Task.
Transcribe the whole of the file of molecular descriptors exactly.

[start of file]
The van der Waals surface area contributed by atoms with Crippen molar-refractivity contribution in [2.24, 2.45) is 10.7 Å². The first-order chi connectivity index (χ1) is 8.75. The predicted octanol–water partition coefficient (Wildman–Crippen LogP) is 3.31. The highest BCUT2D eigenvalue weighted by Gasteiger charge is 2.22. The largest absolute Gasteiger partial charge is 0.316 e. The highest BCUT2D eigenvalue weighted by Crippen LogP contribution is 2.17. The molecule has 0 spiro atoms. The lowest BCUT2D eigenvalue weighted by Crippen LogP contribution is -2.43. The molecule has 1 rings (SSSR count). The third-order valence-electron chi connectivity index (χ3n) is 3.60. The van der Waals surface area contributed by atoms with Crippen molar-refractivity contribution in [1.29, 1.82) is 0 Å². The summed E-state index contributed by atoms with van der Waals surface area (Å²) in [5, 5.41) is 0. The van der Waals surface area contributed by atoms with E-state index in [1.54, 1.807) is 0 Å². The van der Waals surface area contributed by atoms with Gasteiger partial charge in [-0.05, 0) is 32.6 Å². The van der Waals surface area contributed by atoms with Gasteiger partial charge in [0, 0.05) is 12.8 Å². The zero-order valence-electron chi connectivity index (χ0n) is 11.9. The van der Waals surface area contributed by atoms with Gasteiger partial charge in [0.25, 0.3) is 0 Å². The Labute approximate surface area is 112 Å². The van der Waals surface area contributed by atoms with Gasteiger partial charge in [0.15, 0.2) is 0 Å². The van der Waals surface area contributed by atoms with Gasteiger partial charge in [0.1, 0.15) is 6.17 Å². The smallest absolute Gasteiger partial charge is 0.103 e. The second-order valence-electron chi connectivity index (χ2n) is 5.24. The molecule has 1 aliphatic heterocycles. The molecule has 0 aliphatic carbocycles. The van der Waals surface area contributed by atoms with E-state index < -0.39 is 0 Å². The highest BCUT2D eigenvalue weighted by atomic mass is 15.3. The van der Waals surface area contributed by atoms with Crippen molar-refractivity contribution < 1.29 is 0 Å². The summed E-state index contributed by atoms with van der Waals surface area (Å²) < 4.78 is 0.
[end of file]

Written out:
The van der Waals surface area contributed by atoms with Crippen molar-refractivity contribution in [2.24, 2.45) is 10.7 Å². The first-order chi connectivity index (χ1) is 8.75. The predicted octanol–water partition coefficient (Wildman–Crippen LogP) is 3.31. The highest BCUT2D eigenvalue weighted by Gasteiger charge is 2.22. The largest absolute Gasteiger partial charge is 0.316 e. The highest BCUT2D eigenvalue weighted by Crippen LogP contribution is 2.17. The molecule has 0 spiro atoms. The lowest BCUT2D eigenvalue weighted by Crippen LogP contribution is -2.43. The molecule has 1 rings (SSSR count). The third-order valence-electron chi connectivity index (χ3n) is 3.60. The van der Waals surface area contributed by atoms with Crippen molar-refractivity contribution in [1.29, 1.82) is 0 Å². The summed E-state index contributed by atoms with van der Waals surface area (Å²) in [5, 5.41) is 0. The van der Waals surface area contributed by atoms with E-state index in [1.54, 1.807) is 0 Å². The van der Waals surface area contributed by atoms with Gasteiger partial charge in [-0.05, 0) is 32.6 Å². The van der Waals surface area contributed by atoms with Gasteiger partial charge in [0, 0.05) is 12.8 Å². The zero-order valence-electron chi connectivity index (χ0n) is 11.9. The van der Waals surface area contributed by atoms with Gasteiger partial charge in [0.25, 0.3) is 0 Å². The Labute approximate surface area is 112 Å². The van der Waals surface area contributed by atoms with Gasteiger partial charge in [0.15, 0.2) is 0 Å². The van der Waals surface area contributed by atoms with Gasteiger partial charge in [0.1, 0.15) is 6.17 Å². The smallest absolute Gasteiger partial charge is 0.103 e. The second-order valence-electron chi connectivity index (χ2n) is 5.24. The molecule has 1 aliphatic heterocycles. The molecule has 0 aliphatic carbocycles. The van der Waals surface area contributed by atoms with E-state index < -0.39 is 0 Å². The highest BCUT2D eigenvalue weighted by atomic mass is 15.3. The van der Waals surface area contributed by atoms with Crippen molar-refractivity contribution < 1.29 is 0 Å². The summed E-state index contributed by atoms with van der Waals surface area (Å²) < 4.78 is 0.